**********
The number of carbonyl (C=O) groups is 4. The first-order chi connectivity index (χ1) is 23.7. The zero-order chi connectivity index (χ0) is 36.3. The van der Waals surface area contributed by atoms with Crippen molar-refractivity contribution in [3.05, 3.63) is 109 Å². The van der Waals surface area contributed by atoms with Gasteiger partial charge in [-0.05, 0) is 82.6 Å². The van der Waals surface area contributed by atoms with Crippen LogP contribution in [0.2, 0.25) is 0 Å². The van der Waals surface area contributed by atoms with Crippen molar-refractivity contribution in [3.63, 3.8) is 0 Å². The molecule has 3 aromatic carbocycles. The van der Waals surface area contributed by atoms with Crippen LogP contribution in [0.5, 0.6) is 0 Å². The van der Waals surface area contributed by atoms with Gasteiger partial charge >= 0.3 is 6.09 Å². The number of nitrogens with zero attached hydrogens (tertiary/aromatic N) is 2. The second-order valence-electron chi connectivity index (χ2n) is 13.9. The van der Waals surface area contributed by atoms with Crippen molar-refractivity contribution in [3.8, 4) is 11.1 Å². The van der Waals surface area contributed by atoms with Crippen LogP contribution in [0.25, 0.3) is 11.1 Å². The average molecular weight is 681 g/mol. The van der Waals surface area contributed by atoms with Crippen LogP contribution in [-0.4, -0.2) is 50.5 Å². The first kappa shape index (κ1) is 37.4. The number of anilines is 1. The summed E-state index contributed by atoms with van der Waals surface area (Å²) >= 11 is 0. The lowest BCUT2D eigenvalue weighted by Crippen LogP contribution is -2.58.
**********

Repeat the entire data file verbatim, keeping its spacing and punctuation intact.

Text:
The number of carbonyl (C=O) groups is 4. The first-order chi connectivity index (χ1) is 23.7. The zero-order chi connectivity index (χ0) is 36.3. The van der Waals surface area contributed by atoms with Crippen molar-refractivity contribution in [3.05, 3.63) is 109 Å². The van der Waals surface area contributed by atoms with Gasteiger partial charge in [-0.05, 0) is 82.6 Å². The van der Waals surface area contributed by atoms with Crippen LogP contribution in [0.2, 0.25) is 0 Å². The van der Waals surface area contributed by atoms with Crippen molar-refractivity contribution in [3.63, 3.8) is 0 Å². The molecule has 3 aromatic carbocycles. The van der Waals surface area contributed by atoms with Crippen LogP contribution in [0.5, 0.6) is 0 Å². The van der Waals surface area contributed by atoms with Gasteiger partial charge >= 0.3 is 6.09 Å². The number of nitrogens with zero attached hydrogens (tertiary/aromatic N) is 2. The second-order valence-electron chi connectivity index (χ2n) is 13.9. The van der Waals surface area contributed by atoms with Crippen molar-refractivity contribution in [3.8, 4) is 11.1 Å². The van der Waals surface area contributed by atoms with Crippen LogP contribution in [0.25, 0.3) is 11.1 Å². The average molecular weight is 681 g/mol. The van der Waals surface area contributed by atoms with Crippen LogP contribution in [-0.4, -0.2) is 50.5 Å². The first kappa shape index (κ1) is 37.4. The number of anilines is 1. The summed E-state index contributed by atoms with van der Waals surface area (Å²) >= 11 is 0. The lowest BCUT2D eigenvalue weighted by Crippen LogP contribution is -2.58.